Parasitic worms affect over one billion people globally, especially in developing nations with poor sanitation. One of the most common parasites, the whipworm, causes long-lasting infections in the large intestine, leading to death and illness in many cases. But new research from Lancaster University and the University of Manchester shows that a high-fat diet could help eliminate the parasite, improving the lives of millions of people around the world.
The Importance of T-Helper 2 Cells in Parasite Elimination
Immune responses that expel parasitic worms rely on white blood cells called T-helper 2 cells. These cells are specialized in eliminating gastrointestinal parasites, and they play a crucial role in the body’s defense against parasitic infections. In the new study, researchers used a mouse model (Trichuris muris) that closely resembles the human whipworm (Trichuris trichiura) to study the impact of a high-fat diet on parasite elimination.
How High-Fat Diets Help Expel Parasites
The results, published in the journal “Mucosal Immunology,” showed that a high-fat diet increases a molecule on T-helper cells called ST2. This increase in ST2 levels allows for a stronger T-helper 2 response, which expels the parasite from the large intestine. In other words, a high-fat diet “licenses” the T-helper cells to make the correct immune response to expel the whipworm.
The researchers were surprised by these findings, as high-fat diets are usually associated with increased pathology during disease. However, in the case of whipworm infection, the high-fat diet improved the body’s ability to fight the parasite.
“It was really fascinating that simply altering the diet completely switched the immune response in the gut from one that fails to expel the parasite, to one that brings about all the correct mechanisms to eliminate it,” said co-lead Professor David Thornton from the University of Manchester.
The Role of ST2 in Parasite Elimination
The researchers found that ST2 is not normally triggered when expelling the parasite, but the high-fat diet boosts ST2 levels, allowing the parasite to be expelled via an alternative pathway. This finding highlights the importance of ST2 in parasite elimination and the role of diet in regulating the immune response.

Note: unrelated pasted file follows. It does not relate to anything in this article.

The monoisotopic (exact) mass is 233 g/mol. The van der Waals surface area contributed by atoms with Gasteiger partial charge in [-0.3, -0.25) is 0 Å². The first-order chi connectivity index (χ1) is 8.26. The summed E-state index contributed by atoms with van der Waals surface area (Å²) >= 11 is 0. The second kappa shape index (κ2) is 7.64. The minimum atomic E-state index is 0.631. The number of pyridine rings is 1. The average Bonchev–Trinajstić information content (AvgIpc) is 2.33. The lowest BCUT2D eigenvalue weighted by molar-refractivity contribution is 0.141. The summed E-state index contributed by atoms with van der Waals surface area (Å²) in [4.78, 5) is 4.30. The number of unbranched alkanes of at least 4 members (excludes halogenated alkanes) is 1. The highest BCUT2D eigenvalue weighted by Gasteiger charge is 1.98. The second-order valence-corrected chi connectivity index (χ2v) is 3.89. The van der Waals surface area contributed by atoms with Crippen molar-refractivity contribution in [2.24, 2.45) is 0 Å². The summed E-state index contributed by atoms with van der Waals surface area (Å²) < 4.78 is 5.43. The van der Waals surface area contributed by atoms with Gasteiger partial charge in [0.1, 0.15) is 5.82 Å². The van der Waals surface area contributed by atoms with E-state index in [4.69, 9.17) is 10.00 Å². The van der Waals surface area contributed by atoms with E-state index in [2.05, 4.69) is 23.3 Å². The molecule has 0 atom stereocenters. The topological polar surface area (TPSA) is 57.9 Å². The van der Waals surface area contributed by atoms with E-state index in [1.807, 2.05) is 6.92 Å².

Caution is Advised
The researchers caution that these findings may not apply to other parasites or diseases, and more research is needed to fully understand the relationship between diet, parasites, and immunity. In a previous study, the researchers found that weight loss can aid in the expulsion of another gut parasite, which suggests that the results of this study may be context-specific.
“Before you order that extra take-away, we have previously published that weight loss can aid the expulsion of a different gut parasite worm. So these results may be context specific, but what is really exciting is the demonstration of how diet can profoundly alter the capacity to generate protective immunity and this may give us new clues for treatments for the millions who suffer from intestinal parasitic infections worldwide,” said co-lead Dr John Worthington from Lancaster University.
This new research highlights the impact of diet on the body’s ability to fight parasitic worms, and it offers hope for millions of people affected by these infections. By understanding the role of T-helper cells and ST2 in parasite elimination, scientists may be able to develop new treatments and therapies that improve the lives of people affected by these diseases. While more research is needed to fully understand the relationship between diet and parasites, these findings represent a significant step forward in our understanding of how to fight parasitic infections.
Rahul is a sports and performance consultant. Over the course of his 15-year career in the fitness sector, he has held positions as a strength and conditioning instructor, gym owner, and consultant.
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